In the sparkling realm of technological advancements, the allure of the artificial intelligence (AI) revolution has dazzled many investors’ eyes. Dreams of building fortunes beckon as forecasts hint at a trillion-dollar AI industry on the horizon. Yet, the phrase AI stocks to sell might be the reality check that halts that gold rush momentum.
2023 has seen AI shine brighter than ever, with chatbots conversing at incredible speeds and image generators crafting pixels to perfection. Consequently, some AI stocks are trading at inflated valuations, teetering on the brink of a downward spiral. Others have ridden the AI wave without a solid business foundation. Moreover, tech behemoths, armed with deep coffers, are now making their presence felt in the sector and the underprepared are bound to falter. Treading with caution might save one from the impending AI stock downfall.
Riding at the forefront of the AI conversation is C3.ai (NYSE:AI). The enterprise-focused firm has witnessed its shares skyrocket by over 150% this year alone. However, beneath its glossy exterior lies a conundrum relating to a steep valuation for a company that continues to bleed cash.
Digging deeper, C3.ai’s journey seems more like a chameleon adapting to the hues of market hype. It started as C3 Energy, but it soon morphed into C3 IoT during the IoT mania and finally settled as C3.ai to align with the AI surge. Though adaptability can be an asset, the uncanny timing of these shifts raises eyebrows.
Furthermore, its financials paint a grim picture. Despite raking in a respectable $267 million in sales for fiscal 2023, the company’s aggressive spending of $183 million on sales and marketing led to securing only a meager $14 million increment from the previous year. To add salt to the wound, a dwindling gross profit and escalating operating losses cast a shadow over its financial health, while its stock trades at roughly 12 times forward sales estimates.
Amid the bleak backdrop of pandemic-induced lockdowns, Snap (NYSE:SNAP) found its groove, reveling in the increased screen time that global stay-at-home mandates ensured. However, in the post-pandemic scenario, the allure of Snapchat has started to wane and many advertisers have shifted their focus toward news sensations, such as TikTok.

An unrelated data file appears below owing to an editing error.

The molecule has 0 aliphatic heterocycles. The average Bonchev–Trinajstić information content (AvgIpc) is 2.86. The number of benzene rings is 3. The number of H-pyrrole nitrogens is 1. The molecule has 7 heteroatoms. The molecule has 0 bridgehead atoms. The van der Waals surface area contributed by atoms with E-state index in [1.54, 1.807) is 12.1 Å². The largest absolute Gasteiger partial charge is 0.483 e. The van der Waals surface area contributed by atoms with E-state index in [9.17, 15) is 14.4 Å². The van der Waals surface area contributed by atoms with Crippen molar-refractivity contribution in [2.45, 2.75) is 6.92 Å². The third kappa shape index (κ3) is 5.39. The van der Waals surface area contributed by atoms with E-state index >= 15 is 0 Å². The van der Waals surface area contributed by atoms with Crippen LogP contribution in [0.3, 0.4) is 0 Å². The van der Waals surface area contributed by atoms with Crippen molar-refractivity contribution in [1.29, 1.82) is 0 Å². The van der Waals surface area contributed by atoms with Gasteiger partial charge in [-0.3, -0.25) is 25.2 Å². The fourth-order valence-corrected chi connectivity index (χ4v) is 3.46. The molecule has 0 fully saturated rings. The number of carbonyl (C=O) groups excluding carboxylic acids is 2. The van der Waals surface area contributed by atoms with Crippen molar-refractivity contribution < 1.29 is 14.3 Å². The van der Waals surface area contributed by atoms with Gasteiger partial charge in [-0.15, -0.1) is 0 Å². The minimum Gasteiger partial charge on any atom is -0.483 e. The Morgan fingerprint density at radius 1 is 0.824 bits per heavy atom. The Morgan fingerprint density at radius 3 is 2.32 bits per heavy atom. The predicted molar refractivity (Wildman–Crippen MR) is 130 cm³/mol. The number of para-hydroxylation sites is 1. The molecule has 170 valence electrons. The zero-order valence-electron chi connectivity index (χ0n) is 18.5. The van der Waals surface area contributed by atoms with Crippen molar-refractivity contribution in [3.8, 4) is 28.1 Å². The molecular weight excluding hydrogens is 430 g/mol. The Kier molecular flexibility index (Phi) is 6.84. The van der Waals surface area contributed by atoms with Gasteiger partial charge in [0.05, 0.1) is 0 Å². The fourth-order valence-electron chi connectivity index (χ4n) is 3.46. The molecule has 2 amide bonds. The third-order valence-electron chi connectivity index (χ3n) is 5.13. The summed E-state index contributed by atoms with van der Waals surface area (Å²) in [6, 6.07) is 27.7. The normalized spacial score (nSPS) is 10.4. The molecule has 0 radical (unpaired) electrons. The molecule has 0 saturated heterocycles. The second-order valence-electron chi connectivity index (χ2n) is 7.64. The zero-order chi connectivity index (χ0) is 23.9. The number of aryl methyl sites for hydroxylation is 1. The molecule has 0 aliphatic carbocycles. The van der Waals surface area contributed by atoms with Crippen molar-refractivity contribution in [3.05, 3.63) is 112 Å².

Snap’s financials have been anything but rosy. Its second-quarter result sounded the alarm, with an adjusted net loss of $377 million. Moreover, its free cash flow dived, settling at a less-than-ideal $119 million, a massive dip from the previous year’s $147 million. While February showed a glimmer of hope with the announcement of “My AI,” the end product sadly couldn’t match the anticipation it generated.
The road ahead seems fraught with challenges. With TikTok’s charm captivating millennials and Instagram incessantly evolving to cater to advertisers, Snapchat finds itself at a crossroads. Its competition is rife and fiercely innovative, leaving Snap in a precarious position.
Symbotic (NASDAQ:SYM), with its AI-infused robots, has been killing it at the stock market this year. The stock is up more than 250% year-to-date and up over 156% in the past six months. Having gone public in 2022 through a shell company, their recent fiscal performance sings praises, boasting an amazing $311.8 million in sales, marking a 77.6% bump year-over-year.
Yet, there’s a caveat for prudent investors. Despite its glittering top line, the stock remains ensnared in valuation concerns, trading at a towering 32 times trailing twelve-month cash flows and a concerning net loss of $39 million in the recent quarter. Notably, analyst firm William Blair’s Ross Sparenblek waved a flag of caution after Symbotic’s latest earnings, stating that the company’s valuation seems “stretched” and its promising outlook might already be “fully priced in.” So, while AI-driven robotics glistens with promise, investors might want to proceed with prudence.
On the date of publication, Muslim Farooque did not have (either directly or indirectly) any positions in the securities mentioned in this article. The opinions expressed in this article are those of the writer, subject to the InvestorPlace.com Publishing Guidelines